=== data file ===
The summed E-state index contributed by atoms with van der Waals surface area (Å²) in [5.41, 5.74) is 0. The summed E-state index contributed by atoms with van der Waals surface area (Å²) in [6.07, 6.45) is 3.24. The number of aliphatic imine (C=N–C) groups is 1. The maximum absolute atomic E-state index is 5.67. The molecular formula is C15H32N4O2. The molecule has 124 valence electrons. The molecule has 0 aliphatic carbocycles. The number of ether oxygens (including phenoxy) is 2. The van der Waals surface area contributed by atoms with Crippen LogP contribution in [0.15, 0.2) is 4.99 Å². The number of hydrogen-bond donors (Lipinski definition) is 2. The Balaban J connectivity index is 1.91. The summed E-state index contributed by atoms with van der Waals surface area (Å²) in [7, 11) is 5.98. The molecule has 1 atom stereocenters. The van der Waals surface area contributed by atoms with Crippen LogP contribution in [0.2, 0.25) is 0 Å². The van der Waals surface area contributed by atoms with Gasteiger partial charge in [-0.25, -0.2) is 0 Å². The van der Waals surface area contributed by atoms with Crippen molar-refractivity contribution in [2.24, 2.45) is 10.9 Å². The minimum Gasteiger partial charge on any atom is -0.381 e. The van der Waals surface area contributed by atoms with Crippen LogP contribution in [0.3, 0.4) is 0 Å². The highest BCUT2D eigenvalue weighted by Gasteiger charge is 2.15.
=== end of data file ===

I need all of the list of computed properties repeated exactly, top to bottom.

The summed E-state index contributed by atoms with van der Waals surface area (Å²) in [5.41, 5.74) is 0. The summed E-state index contributed by atoms with van der Waals surface area (Å²) in [6.07, 6.45) is 3.24. The number of aliphatic imine (C=N–C) groups is 1. The maximum absolute atomic E-state index is 5.67. The molecular formula is C15H32N4O2. The molecule has 124 valence electrons. The molecule has 0 aliphatic carbocycles. The number of ether oxygens (including phenoxy) is 2. The van der Waals surface area contributed by atoms with Crippen LogP contribution in [0.15, 0.2) is 4.99 Å². The number of hydrogen-bond donors (Lipinski definition) is 2. The Balaban J connectivity index is 1.91. The summed E-state index contributed by atoms with van der Waals surface area (Å²) in [7, 11) is 5.98. The molecule has 1 atom stereocenters. The van der Waals surface area contributed by atoms with Crippen LogP contribution in [0.2, 0.25) is 0 Å². The van der Waals surface area contributed by atoms with Gasteiger partial charge in [-0.25, -0.2) is 0 Å². The van der Waals surface area contributed by atoms with Crippen molar-refractivity contribution in [2.24, 2.45) is 10.9 Å². The minimum Gasteiger partial charge on any atom is -0.381 e. The van der Waals surface area contributed by atoms with Crippen LogP contribution in [0.3, 0.4) is 0 Å². The highest BCUT2D eigenvalue weighted by Gasteiger charge is 2.15.